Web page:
Jan. 29: Wizbang Weekend Carnival participant.

Here We Go Again: Another Faux Author?

Filed under: Corporate Outrage,Scams — Tom @ 9:35 am

The literary world’s January of facing cold, hard facts has just gotten a bit chillier.

First, it was James Frey (third item at link).

Then it was JT Leroy.
Now there’s Nasdijj the Navajo:


Did a struggling white writer of gay erotica become one of multicultural literature’s most celebrated memoirists — by passing himself off as Native American?

Is it time to ask the publishing industry to do a bit of due diligence before it puts out nonfiction books yet?

Update, Feb. 6: The answer to the question in this post’s title is “YES”:

Mystery of author JT LeRoy ends with partner’s confession

SAN FRANCISCO: A writer that penned novels claiming to be “JT LeRoy” has now been unmasked by The New York Times as a 40-year-old San Francisco woman who claimed she rescued LeRoy from a hard life on the streets.
Laura Albert was the author behind the ruse, said Geoffrey Knoop (kuh-noop), her recently estranged partner of 16 years.

Knoop has now apologized for playing a role in the hoax. He says the stress of keeping it secret had become too much to bear.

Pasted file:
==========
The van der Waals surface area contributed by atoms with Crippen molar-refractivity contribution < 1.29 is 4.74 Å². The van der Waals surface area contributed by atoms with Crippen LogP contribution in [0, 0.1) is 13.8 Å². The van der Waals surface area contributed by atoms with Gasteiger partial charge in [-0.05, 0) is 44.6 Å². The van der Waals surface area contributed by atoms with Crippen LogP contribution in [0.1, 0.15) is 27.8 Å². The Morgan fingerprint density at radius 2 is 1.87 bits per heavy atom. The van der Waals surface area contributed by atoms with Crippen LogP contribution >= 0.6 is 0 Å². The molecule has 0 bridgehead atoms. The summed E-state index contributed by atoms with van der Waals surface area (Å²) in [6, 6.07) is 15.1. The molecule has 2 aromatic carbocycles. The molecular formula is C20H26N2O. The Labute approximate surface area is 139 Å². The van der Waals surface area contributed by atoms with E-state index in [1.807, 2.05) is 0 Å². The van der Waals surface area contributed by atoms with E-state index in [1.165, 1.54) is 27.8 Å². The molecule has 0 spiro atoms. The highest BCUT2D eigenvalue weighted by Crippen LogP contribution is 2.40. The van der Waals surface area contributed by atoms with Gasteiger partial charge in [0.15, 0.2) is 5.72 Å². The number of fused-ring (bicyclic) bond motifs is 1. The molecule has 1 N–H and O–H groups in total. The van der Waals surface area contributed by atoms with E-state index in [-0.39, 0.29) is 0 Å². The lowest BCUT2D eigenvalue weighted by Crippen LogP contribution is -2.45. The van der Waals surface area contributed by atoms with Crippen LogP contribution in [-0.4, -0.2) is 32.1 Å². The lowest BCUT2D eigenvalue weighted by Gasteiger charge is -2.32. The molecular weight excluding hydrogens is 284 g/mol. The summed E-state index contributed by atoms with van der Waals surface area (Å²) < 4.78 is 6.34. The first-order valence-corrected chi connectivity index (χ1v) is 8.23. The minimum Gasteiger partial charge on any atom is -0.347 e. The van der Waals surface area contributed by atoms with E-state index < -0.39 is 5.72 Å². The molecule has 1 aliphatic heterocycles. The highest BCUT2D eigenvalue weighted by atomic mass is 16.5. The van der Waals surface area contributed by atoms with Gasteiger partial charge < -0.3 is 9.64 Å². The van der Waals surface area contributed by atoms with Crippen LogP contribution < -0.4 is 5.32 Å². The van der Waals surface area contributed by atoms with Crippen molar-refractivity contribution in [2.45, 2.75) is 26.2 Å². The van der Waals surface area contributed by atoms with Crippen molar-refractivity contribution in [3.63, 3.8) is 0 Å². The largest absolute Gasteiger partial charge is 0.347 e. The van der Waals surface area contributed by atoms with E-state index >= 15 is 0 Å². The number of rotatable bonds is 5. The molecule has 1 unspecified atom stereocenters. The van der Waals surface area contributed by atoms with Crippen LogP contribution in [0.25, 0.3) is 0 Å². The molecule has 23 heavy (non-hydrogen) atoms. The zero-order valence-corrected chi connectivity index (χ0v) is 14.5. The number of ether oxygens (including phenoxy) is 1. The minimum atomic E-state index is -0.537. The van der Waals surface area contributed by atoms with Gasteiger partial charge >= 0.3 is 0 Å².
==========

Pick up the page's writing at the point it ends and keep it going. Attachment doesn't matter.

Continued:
LeRoy’s gritty novels were purported to be based on his own experiences of drug addiction, prostitution and life on the streets.

Bizzy’s AM Coffee Biz-Econ Links (012506)

Free Links:

  • iTunes traffic soarsUp 241% in the past year to 20.7 million unique visitors in December 2005. Nielsen has come up with some interesting comparisons of iTunes users vs. the general population.
  • Someone’s getting nervous — Iran Blocks BBC Persian web site.
  • Survive This Howler — “US reality TV show winner Richard Hatch has told a court he thought the show’s producers would be paying tax on his $1m winnings from the programme.”
  • One word: Collectibles — Austrian police have recovered a $60m (£33.9m) 16th Century figurine stolen in 2003 called Saliera, or salt cellar, after a suspect turned himself in.
  • The TimesSelect service of The New York Times has 156,000 paying subscribers — That is up from 135,000 reported in mid-November (first item at link). I don’t see how they get above 250,000 by the one-year anniversary of the service in late September. Even 250,000 subscribers would translate to only about $12 million in revenue, which isn’t enough to matter for a company this size. Then the big question will be how much attrition occurs at renewal time. The company’s overall fourth quarter of 2005 was not good. EU Rota has more about the Times’ elitism.
  • Yahoo! gives up quest for search dominance — Have you ever seen a company besides Avis concede that they’ll be number 2, and they don’t care?